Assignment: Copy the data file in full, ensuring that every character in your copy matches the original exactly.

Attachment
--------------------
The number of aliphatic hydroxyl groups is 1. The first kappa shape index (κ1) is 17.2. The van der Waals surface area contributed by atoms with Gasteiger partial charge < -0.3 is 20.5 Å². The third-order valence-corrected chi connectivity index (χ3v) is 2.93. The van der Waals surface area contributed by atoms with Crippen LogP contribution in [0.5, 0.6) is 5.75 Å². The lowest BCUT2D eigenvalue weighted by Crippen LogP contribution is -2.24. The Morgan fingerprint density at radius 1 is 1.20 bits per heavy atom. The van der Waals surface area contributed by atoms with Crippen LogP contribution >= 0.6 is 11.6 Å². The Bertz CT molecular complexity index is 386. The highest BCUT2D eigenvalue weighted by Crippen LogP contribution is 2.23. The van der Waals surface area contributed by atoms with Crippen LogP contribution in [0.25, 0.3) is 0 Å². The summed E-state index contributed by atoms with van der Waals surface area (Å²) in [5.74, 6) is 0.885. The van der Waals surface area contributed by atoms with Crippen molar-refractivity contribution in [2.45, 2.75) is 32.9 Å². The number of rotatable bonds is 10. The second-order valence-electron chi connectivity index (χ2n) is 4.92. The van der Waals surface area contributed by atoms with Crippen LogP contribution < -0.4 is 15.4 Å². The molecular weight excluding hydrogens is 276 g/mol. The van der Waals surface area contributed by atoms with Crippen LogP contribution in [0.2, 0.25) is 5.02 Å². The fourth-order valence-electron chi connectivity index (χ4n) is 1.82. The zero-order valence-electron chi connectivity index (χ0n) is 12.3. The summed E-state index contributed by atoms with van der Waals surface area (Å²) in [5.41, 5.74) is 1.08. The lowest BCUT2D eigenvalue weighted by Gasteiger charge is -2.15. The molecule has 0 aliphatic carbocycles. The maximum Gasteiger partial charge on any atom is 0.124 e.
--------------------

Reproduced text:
The number of aliphatic hydroxyl groups is 1. The first kappa shape index (κ1) is 17.2. The van der Waals surface area contributed by atoms with Gasteiger partial charge < -0.3 is 20.5 Å². The third-order valence-corrected chi connectivity index (χ3v) is 2.93. The van der Waals surface area contributed by atoms with Crippen LogP contribution in [0.5, 0.6) is 5.75 Å². The lowest BCUT2D eigenvalue weighted by Crippen LogP contribution is -2.24. The Morgan fingerprint density at radius 1 is 1.20 bits per heavy atom. The van der Waals surface area contributed by atoms with Crippen LogP contribution >= 0.6 is 11.6 Å². The Bertz CT molecular complexity index is 386. The highest BCUT2D eigenvalue weighted by Crippen LogP contribution is 2.23. The van der Waals surface area contributed by atoms with Crippen LogP contribution in [0.25, 0.3) is 0 Å². The summed E-state index contributed by atoms with van der Waals surface area (Å²) in [5.74, 6) is 0.885. The van der Waals surface area contributed by atoms with Crippen molar-refractivity contribution in [2.45, 2.75) is 32.9 Å². The number of rotatable bonds is 10. The second-order valence-electron chi connectivity index (χ2n) is 4.92. The van der Waals surface area contributed by atoms with Crippen LogP contribution < -0.4 is 15.4 Å². The molecular weight excluding hydrogens is 276 g/mol. The van der Waals surface area contributed by atoms with Crippen LogP contribution in [0.2, 0.25) is 5.02 Å². The fourth-order valence-electron chi connectivity index (χ4n) is 1.82. The zero-order valence-electron chi connectivity index (χ0n) is 12.3. The summed E-state index contributed by atoms with van der Waals surface area (Å²) in [5.41, 5.74) is 1.08. The lowest BCUT2D eigenvalue weighted by Gasteiger charge is -2.15. The molecule has 0 aliphatic carbocycles. The maximum Gasteiger partial charge on any atom is 0.124 e.